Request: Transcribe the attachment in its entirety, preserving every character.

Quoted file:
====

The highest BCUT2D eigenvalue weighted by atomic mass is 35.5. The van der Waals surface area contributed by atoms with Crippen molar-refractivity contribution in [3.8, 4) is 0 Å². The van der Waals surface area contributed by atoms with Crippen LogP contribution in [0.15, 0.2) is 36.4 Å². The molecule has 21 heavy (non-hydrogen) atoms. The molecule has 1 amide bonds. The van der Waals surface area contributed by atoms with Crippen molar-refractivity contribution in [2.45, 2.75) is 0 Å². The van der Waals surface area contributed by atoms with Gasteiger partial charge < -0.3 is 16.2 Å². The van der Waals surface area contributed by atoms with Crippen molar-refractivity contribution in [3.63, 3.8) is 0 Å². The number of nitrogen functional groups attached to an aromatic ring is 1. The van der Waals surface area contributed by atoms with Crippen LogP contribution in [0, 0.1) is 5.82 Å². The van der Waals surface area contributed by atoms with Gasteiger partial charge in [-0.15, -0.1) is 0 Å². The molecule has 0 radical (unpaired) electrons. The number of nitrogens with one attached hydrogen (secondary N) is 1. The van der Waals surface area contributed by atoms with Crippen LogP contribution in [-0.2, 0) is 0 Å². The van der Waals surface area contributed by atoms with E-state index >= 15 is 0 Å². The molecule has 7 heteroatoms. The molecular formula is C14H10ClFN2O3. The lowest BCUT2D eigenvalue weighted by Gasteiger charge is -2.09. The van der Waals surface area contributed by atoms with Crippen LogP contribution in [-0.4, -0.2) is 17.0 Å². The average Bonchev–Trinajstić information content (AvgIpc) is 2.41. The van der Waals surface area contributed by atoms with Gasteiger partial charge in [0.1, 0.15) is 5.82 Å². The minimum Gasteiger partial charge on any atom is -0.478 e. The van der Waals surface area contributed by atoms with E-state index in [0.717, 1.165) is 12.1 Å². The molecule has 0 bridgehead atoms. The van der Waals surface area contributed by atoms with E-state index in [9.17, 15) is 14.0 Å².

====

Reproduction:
The highest BCUT2D eigenvalue weighted by atomic mass is 35.5. The van der Waals surface area contributed by atoms with Crippen molar-refractivity contribution in [3.8, 4) is 0 Å². The van der Waals surface area contributed by atoms with Crippen LogP contribution in [0.15, 0.2) is 36.4 Å². The molecule has 21 heavy (non-hydrogen) atoms. The molecule has 1 amide bonds. The van der Waals surface area contributed by atoms with Crippen molar-refractivity contribution in [2.45, 2.75) is 0 Å². The van der Waals surface area contributed by atoms with Gasteiger partial charge < -0.3 is 16.2 Å². The van der Waals surface area contributed by atoms with Crippen molar-refractivity contribution in [3.63, 3.8) is 0 Å². The number of nitrogen functional groups attached to an aromatic ring is 1. The van der Waals surface area contributed by atoms with Crippen LogP contribution in [0, 0.1) is 5.82 Å². The van der Waals surface area contributed by atoms with Gasteiger partial charge in [-0.15, -0.1) is 0 Å². The molecule has 0 radical (unpaired) electrons. The number of nitrogens with one attached hydrogen (secondary N) is 1. The van der Waals surface area contributed by atoms with Crippen LogP contribution in [-0.2, 0) is 0 Å². The van der Waals surface area contributed by atoms with E-state index >= 15 is 0 Å². The molecule has 7 heteroatoms. The molecular formula is C14H10ClFN2O3. The lowest BCUT2D eigenvalue weighted by Gasteiger charge is -2.09. The van der Waals surface area contributed by atoms with Crippen LogP contribution in [-0.4, -0.2) is 17.0 Å². The average Bonchev–Trinajstić information content (AvgIpc) is 2.41. The van der Waals surface area contributed by atoms with Gasteiger partial charge in [0.1, 0.15) is 5.82 Å². The minimum Gasteiger partial charge on any atom is -0.478 e. The van der Waals surface area contributed by atoms with E-state index in [0.717, 1.165) is 12.1 Å². The molecule has 0 bridgehead atoms. The van der Waals surface area contributed by atoms with E-state index in [9.17, 15) is 14.0 Å².